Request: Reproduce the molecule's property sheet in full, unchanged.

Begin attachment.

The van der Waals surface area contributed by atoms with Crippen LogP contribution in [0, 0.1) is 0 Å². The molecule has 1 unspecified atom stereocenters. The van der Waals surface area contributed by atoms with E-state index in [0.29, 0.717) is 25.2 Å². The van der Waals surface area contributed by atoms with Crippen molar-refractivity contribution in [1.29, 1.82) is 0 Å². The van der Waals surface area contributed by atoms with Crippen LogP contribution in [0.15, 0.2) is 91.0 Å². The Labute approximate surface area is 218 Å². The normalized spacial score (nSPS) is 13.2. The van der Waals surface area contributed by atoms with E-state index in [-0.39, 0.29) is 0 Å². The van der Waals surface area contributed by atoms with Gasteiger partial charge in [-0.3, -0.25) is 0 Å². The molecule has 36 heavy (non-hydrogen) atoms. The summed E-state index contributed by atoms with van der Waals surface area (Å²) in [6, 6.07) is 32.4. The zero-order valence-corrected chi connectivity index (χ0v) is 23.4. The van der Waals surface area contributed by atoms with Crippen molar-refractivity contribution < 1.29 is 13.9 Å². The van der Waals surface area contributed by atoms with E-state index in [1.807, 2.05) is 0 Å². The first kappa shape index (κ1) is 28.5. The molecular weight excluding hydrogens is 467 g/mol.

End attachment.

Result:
The van der Waals surface area contributed by atoms with Crippen LogP contribution in [0, 0.1) is 0 Å². The molecule has 1 unspecified atom stereocenters. The van der Waals surface area contributed by atoms with E-state index in [0.29, 0.717) is 25.2 Å². The van der Waals surface area contributed by atoms with Crippen molar-refractivity contribution in [1.29, 1.82) is 0 Å². The van der Waals surface area contributed by atoms with Crippen LogP contribution in [0.15, 0.2) is 91.0 Å². The Labute approximate surface area is 218 Å². The normalized spacial score (nSPS) is 13.2. The van der Waals surface area contributed by atoms with E-state index in [-0.39, 0.29) is 0 Å². The van der Waals surface area contributed by atoms with Gasteiger partial charge in [-0.3, -0.25) is 0 Å². The molecule has 36 heavy (non-hydrogen) atoms. The summed E-state index contributed by atoms with van der Waals surface area (Å²) in [6, 6.07) is 32.4. The zero-order valence-corrected chi connectivity index (χ0v) is 23.4. The van der Waals surface area contributed by atoms with Crippen molar-refractivity contribution < 1.29 is 13.9 Å². The van der Waals surface area contributed by atoms with E-state index in [1.807, 2.05) is 0 Å². The first kappa shape index (κ1) is 28.5. The molecular weight excluding hydrogens is 467 g/mol.